I’ll leave a post-it note on his morning clothes pile to read when he gets up and there’s another one on the door reminding him not to forget his water jug. He’ll leave one for me on my computer screen. When I go to bed later, he’ll roll over and mumble and search for my hand and wrap around me in his sleep.
He doesn’t have a four year degree. He’s damn good at his job. He’s good at running a team. It matters to him that he takes care of the people on his routes. He takes the bins back up the drive when he knows the resident is elderly. He is endlessly curious about learning new things. I’d wager that he has a hell of a lot better understanding of people than some of the journalists that I know.
There’s a recurring theme in the work stories he shares with me. His routes take him all over the Bay Area. Through the nice neighborhoods of the upper middle class and the extremely well off gated communities. Through the working class communities, the rougher parts of Oakland and the areas where the businesses are surrounded by the homeless. It’s fascinating how people treat him based on only their knowledge that he is the trash guy. The vast majority of disrespect, rudeness and condescension happens in what many would call the nicer neighborhoods. Kindness and appreciation, people giving him a cold drink on a hot day or just saying thanks happens most in the rougher neighborhoods and the working class areas.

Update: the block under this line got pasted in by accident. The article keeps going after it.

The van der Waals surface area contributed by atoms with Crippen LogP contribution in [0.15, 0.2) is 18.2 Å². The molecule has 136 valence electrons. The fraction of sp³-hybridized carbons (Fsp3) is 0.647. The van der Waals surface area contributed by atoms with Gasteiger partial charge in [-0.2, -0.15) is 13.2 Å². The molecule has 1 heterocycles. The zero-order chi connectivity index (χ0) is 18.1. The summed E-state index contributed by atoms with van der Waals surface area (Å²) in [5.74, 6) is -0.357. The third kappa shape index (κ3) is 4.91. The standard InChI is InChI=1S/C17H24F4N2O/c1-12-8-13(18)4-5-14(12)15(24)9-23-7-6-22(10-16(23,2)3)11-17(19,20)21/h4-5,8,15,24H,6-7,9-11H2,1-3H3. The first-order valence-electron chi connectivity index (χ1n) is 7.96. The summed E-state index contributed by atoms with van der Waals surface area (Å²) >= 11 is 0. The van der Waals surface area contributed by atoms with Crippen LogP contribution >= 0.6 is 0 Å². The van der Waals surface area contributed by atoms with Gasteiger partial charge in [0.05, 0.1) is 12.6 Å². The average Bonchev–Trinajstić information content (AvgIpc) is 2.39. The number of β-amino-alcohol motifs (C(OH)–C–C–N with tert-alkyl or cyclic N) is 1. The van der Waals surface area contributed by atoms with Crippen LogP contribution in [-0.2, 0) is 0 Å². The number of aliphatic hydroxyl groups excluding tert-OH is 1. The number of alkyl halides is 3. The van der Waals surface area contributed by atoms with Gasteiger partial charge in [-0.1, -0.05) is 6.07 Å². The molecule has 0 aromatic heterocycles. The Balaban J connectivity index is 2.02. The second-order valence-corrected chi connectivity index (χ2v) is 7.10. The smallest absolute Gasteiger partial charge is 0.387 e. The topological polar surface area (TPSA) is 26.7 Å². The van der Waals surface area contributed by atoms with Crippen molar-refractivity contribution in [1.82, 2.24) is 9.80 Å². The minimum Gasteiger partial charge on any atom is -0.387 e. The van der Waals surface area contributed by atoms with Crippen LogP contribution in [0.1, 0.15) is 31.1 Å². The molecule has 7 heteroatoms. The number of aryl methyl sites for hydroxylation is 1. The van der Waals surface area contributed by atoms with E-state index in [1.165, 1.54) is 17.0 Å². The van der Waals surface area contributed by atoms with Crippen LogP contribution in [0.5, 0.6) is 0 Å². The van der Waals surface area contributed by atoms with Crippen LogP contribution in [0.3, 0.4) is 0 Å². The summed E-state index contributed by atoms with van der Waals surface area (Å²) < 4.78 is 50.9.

I have a four-year degree. For the past year, the word Stanford has been part of my bio when I meet people. Barring the odds and ends that can come with being a woman in media and tech, most of the journalists I encounter generally respect me and what I do.
When he and I are meeting a new group of people in my industry, he asks me how to talk about his job. Because he knows that sometimes it’s better to say something generic like “trucking industry” than “garbage man.” He worries that he might embarrass me in front of other journalists.
If that conference interaction is how a journalist responds to my husband’s job while idly chatting, how do they cover the sanitation worker that ends up in a story they are working on? If talking about someone to that person’s spouse isn’t enough to cause one to mask aversion, how do they talk about people to whom they feel even more distance from? What does this mean for our audience’s ability to trust us?
Our industry needs to think hard about the worlds we’re living in, the kinds we’re building with each hire we make and ones that we want to reach with our reporting.
Update: I’ve published a follow up post.
Talking about journalism’s class problem.
A few months ago I wrote a small post about my husband and my frustrations with my own industry.
Heather Bryant is the founder and director of Project Facet, an open source software project to help manage the editorial process and facilitate collaboration between newsrooms. She just finished her JSK Fellowship at Stanford working to help newsrooms build effective and meaningful editorial collaborations and is continuing that work with research and consulting around editorial collaboration.